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The spatial and temporal dimensions of a rural landscape: the Yucatec Maya k'ax

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This article presents a case study of rural landscape concepts found in the indigenous Yucatec Maya area of Mexico. Of particular interest in this article is the contrast between the Maya conceptualization of the forest as essential to sustainable agriculture and a Western notion of the forest as the antithesis of agriculture. The former has created a tropical forest that is a product of Maya management and the basis of a sustained Maya society, whereas the latter leads to practices that destroy this forest producing a non-sustainable system. Cyclical landscape processes in the former contrast with linear landscape processes in the latter. In order to compare and contrast the landscapes, a model that identifies embedded concepts is used. It is proposed that the Maya system has an element of verticality and temporality leading to sustainability, a feature lacking in the Western conceptualization.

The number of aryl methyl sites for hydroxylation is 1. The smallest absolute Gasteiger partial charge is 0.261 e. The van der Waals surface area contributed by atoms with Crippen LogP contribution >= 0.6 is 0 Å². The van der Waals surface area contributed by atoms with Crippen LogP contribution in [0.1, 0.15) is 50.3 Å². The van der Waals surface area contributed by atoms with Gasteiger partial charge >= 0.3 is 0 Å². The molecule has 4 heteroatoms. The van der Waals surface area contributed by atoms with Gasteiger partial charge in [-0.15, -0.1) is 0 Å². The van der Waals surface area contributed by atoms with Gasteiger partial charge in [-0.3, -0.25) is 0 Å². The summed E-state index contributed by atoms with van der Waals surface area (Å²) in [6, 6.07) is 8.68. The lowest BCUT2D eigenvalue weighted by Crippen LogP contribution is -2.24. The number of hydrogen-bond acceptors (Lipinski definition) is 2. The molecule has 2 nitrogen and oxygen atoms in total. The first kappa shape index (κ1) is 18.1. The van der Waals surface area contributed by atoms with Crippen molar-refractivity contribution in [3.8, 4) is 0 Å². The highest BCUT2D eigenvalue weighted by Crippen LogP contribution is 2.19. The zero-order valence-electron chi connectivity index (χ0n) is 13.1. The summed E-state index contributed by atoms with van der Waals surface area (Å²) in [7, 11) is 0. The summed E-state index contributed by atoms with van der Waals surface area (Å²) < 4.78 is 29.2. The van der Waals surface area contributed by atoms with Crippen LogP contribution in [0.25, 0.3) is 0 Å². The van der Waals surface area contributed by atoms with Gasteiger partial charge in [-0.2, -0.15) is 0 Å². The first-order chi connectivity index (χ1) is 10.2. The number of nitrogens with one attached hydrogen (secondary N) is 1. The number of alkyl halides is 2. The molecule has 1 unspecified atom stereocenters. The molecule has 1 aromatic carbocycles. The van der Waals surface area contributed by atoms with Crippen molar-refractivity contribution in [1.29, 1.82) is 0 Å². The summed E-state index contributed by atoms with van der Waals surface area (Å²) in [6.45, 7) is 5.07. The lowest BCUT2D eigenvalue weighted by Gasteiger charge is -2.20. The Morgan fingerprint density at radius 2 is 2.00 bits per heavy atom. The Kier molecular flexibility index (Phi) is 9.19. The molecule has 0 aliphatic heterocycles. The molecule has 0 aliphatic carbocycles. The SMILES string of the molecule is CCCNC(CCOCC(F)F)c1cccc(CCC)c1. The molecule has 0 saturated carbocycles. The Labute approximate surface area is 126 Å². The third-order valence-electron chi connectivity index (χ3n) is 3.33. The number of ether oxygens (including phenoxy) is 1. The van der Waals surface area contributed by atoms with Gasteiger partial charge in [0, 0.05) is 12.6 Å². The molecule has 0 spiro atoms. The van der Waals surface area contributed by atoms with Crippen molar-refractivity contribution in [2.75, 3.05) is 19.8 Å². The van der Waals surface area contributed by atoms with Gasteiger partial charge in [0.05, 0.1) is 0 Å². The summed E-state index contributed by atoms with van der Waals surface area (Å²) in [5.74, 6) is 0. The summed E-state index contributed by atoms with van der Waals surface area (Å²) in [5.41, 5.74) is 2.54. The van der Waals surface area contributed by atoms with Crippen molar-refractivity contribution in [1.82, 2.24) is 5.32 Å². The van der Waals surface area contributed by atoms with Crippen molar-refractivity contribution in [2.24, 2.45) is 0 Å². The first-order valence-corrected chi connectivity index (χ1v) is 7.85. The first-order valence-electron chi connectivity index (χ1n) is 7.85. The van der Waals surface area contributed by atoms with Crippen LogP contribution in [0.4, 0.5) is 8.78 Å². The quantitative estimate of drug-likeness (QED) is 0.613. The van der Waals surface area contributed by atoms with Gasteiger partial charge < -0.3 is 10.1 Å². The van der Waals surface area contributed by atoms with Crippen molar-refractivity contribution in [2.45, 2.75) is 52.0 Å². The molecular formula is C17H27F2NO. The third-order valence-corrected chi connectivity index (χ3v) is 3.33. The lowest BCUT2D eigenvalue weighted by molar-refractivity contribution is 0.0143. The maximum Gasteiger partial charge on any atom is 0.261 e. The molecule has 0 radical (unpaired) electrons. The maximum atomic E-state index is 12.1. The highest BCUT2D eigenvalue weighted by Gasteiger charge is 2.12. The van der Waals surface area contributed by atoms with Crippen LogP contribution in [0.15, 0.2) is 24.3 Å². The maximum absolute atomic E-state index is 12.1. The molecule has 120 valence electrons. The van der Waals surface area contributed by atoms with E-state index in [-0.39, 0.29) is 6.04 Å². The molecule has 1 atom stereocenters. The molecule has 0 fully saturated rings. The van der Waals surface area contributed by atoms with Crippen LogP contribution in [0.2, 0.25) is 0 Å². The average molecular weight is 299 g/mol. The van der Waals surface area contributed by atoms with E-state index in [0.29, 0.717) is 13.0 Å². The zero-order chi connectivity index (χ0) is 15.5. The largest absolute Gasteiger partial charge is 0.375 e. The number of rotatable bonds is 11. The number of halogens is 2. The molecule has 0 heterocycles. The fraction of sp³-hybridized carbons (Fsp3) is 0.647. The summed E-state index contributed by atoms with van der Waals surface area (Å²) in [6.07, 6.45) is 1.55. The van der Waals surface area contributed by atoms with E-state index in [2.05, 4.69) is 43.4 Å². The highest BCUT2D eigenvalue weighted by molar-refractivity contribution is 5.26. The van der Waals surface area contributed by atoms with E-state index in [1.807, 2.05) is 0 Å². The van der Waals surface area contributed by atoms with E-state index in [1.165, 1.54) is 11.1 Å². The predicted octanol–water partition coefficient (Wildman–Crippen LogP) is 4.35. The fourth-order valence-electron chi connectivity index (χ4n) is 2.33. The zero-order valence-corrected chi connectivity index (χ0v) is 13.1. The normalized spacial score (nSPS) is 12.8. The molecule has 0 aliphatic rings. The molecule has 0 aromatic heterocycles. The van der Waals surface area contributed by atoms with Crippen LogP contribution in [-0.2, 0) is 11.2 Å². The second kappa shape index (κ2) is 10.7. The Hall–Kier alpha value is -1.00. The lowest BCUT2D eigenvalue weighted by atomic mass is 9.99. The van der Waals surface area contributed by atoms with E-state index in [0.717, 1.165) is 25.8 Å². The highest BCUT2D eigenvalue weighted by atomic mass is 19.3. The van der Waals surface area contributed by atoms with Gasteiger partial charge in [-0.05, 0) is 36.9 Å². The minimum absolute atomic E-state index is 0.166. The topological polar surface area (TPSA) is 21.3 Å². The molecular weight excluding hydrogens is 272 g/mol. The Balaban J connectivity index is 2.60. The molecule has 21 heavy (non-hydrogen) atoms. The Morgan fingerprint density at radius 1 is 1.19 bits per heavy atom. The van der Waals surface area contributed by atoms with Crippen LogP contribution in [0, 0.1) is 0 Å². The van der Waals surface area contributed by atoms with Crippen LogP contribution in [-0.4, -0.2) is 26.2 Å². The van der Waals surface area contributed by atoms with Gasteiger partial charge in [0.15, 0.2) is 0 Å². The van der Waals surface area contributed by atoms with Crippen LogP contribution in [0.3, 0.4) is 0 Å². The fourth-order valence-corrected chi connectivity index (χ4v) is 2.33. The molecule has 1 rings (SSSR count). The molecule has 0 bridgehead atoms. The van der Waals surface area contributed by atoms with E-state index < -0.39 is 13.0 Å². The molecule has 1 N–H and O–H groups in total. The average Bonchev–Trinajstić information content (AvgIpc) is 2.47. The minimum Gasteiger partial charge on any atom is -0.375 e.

Document Type: Research Article


Affiliations: Latin American Studies/Department of Geography, University of Calgary, Calgary, Alberta, Canada T2N 1N4 ( ), Email:

Publication date: March 1, 2007


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